Australia’s government will proceed with building the proposed Western Sydney airport after Sydney Airport Corporation chose to walk away from the project.
The airport operator received a notice of intention (NOI) from the government in December, and says that following recent market engagement and feedback from investors, it found that the terms put forward in that notice “do not meet its investment criteria.”
“Despite the opportunities that [Western Sydney airport] will present, the risks associated with the development and operation of WSA are considerable and endure for many decades without commensurate returns for our investors,” says chief executive Kerrie Mather.
The NOI spelled out that the airport will be operational by 2026, initially with one 3,700m runway and a terminal capable of handling 10 million passengers per year. If it had accepted the NOI’s terms, Sydney airport would have been forced to finance the development on its own.
Sydney airport was granted a right of first refusal to build and operate any new airport in the Sydney region as part of its privatisation in 2002.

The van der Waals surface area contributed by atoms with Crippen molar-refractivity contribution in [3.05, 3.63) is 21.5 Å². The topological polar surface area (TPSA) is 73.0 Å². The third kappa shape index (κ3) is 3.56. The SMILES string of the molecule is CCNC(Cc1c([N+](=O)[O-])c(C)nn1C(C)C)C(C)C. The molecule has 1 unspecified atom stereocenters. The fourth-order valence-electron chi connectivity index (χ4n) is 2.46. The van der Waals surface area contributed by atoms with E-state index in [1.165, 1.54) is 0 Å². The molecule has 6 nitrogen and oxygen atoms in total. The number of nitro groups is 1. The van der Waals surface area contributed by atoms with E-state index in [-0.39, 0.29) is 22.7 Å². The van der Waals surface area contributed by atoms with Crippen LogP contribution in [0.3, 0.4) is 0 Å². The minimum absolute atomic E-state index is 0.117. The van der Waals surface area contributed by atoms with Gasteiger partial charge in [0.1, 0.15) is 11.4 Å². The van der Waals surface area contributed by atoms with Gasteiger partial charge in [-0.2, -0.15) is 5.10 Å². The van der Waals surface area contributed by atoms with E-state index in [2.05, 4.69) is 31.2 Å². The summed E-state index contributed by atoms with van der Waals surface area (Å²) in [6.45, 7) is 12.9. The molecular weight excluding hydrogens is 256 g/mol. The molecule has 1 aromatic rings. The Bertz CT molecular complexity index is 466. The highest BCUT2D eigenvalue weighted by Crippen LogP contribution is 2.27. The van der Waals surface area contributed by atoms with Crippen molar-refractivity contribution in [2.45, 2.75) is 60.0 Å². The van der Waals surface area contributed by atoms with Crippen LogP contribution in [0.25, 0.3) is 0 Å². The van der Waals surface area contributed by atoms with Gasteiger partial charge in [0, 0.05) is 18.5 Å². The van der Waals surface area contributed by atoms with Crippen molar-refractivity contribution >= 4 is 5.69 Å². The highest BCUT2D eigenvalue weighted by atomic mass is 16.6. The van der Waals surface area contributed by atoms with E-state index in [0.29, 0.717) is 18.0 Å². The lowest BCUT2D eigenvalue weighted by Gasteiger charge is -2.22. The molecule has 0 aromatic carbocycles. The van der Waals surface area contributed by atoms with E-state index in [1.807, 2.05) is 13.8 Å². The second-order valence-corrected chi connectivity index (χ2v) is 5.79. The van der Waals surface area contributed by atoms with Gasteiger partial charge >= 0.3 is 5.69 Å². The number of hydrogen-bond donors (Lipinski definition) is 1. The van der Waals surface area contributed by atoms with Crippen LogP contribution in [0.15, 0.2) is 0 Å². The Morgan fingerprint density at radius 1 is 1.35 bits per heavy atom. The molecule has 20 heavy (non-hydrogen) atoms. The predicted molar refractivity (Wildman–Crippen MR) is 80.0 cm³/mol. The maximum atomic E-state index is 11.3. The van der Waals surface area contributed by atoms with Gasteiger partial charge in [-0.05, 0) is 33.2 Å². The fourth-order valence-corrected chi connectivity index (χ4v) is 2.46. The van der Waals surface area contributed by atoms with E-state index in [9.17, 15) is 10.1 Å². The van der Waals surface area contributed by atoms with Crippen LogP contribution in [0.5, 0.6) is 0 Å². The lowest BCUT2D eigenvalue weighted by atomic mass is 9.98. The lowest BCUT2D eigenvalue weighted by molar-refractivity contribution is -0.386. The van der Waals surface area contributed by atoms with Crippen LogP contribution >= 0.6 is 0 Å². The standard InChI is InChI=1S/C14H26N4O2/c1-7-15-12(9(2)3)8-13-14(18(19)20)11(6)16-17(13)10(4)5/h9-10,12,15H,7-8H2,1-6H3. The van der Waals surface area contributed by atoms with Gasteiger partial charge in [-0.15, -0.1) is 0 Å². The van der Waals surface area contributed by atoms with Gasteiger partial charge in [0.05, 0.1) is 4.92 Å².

In a statement, prime minister Malcolm Turnbull confirmed that Canberra will build the airport, with details to be announced in the Budget on 9 May.
“The Government has worked carefully to meet our obligations and we have been planning for either contingency – acceptance or rejection by Sydney Airport Group,” he says. “We are well positioned to move forward on terms that are consistent with the terms of the Notice of Intention.”
It is expected that a new statutory corporation will be established to oversee the development of Western Sydney.
The new airport is seen as essential to relieve looming congestion at Sydney’s Kingsford Smith International airport. A previous government study has forecast that all slots at the existing airport will be fully utilised by 2027.